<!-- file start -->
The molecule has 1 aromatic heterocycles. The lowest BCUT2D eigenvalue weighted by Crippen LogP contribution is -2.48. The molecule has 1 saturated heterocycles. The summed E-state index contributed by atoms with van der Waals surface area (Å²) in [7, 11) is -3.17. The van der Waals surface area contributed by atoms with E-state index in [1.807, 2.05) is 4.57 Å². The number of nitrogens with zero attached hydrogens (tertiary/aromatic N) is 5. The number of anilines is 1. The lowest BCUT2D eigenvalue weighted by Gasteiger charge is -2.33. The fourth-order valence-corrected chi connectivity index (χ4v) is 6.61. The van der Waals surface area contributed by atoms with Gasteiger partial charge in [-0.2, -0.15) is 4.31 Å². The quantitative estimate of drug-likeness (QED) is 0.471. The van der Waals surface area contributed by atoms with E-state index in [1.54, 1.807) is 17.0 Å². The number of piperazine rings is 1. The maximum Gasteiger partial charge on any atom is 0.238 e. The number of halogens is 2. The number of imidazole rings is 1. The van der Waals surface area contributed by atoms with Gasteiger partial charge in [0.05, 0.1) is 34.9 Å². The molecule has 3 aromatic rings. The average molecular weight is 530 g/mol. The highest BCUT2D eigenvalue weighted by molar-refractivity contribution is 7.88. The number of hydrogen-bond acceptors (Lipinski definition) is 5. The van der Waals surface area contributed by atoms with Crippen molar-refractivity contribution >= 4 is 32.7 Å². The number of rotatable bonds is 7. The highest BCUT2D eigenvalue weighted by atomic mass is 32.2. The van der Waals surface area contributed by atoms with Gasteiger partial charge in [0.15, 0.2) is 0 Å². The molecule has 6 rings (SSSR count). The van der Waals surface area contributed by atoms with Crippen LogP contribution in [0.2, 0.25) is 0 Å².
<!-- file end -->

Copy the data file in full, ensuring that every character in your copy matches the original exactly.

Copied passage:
The molecule has 1 aromatic heterocycles. The lowest BCUT2D eigenvalue weighted by Crippen LogP contribution is -2.48. The molecule has 1 saturated heterocycles. The summed E-state index contributed by atoms with van der Waals surface area (Å²) in [7, 11) is -3.17. The van der Waals surface area contributed by atoms with E-state index in [1.807, 2.05) is 4.57 Å². The number of nitrogens with zero attached hydrogens (tertiary/aromatic N) is 5. The number of anilines is 1. The lowest BCUT2D eigenvalue weighted by Gasteiger charge is -2.33. The fourth-order valence-corrected chi connectivity index (χ4v) is 6.61. The van der Waals surface area contributed by atoms with Gasteiger partial charge in [-0.2, -0.15) is 4.31 Å². The quantitative estimate of drug-likeness (QED) is 0.471. The van der Waals surface area contributed by atoms with E-state index in [1.54, 1.807) is 17.0 Å². The number of piperazine rings is 1. The maximum Gasteiger partial charge on any atom is 0.238 e. The number of halogens is 2. The number of imidazole rings is 1. The van der Waals surface area contributed by atoms with Gasteiger partial charge in [0.05, 0.1) is 34.9 Å². The molecule has 3 aromatic rings. The average molecular weight is 530 g/mol. The highest BCUT2D eigenvalue weighted by molar-refractivity contribution is 7.88. The number of hydrogen-bond acceptors (Lipinski definition) is 5. The van der Waals surface area contributed by atoms with Crippen molar-refractivity contribution >= 4 is 32.7 Å². The number of rotatable bonds is 7. The highest BCUT2D eigenvalue weighted by atomic mass is 32.2. The van der Waals surface area contributed by atoms with Gasteiger partial charge in [0.15, 0.2) is 0 Å². The molecule has 6 rings (SSSR count). The van der Waals surface area contributed by atoms with Crippen LogP contribution in [0.2, 0.25) is 0 Å².